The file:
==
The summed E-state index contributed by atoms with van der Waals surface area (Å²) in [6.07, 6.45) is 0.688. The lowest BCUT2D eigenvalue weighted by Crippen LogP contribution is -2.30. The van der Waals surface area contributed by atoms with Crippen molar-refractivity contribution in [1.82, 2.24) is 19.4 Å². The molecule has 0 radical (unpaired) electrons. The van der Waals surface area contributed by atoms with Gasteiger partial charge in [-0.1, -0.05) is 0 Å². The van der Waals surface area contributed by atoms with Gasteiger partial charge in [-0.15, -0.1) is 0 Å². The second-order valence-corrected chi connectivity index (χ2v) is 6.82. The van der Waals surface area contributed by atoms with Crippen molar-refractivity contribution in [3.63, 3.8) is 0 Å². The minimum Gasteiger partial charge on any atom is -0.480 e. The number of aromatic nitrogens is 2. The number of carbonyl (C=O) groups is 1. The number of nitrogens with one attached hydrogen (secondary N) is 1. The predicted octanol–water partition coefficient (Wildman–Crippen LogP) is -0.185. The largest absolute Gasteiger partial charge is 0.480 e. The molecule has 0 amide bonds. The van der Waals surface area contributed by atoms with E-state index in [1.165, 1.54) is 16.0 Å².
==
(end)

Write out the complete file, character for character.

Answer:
The summed E-state index contributed by atoms with van der Waals surface area (Å²) in [6.07, 6.45) is 0.688. The lowest BCUT2D eigenvalue weighted by Crippen LogP contribution is -2.30. The van der Waals surface area contributed by atoms with Crippen molar-refractivity contribution in [1.82, 2.24) is 19.4 Å². The molecule has 0 radical (unpaired) electrons. The van der Waals surface area contributed by atoms with Gasteiger partial charge in [-0.1, -0.05) is 0 Å². The van der Waals surface area contributed by atoms with Gasteiger partial charge in [-0.15, -0.1) is 0 Å². The second-order valence-corrected chi connectivity index (χ2v) is 6.82. The van der Waals surface area contributed by atoms with Crippen molar-refractivity contribution in [3.63, 3.8) is 0 Å². The minimum Gasteiger partial charge on any atom is -0.480 e. The number of aromatic nitrogens is 2. The number of carbonyl (C=O) groups is 1. The number of nitrogens with one attached hydrogen (secondary N) is 1. The predicted octanol–water partition coefficient (Wildman–Crippen LogP) is -0.185. The largest absolute Gasteiger partial charge is 0.480 e. The molecule has 0 amide bonds. The van der Waals surface area contributed by atoms with E-state index in [1.165, 1.54) is 16.0 Å².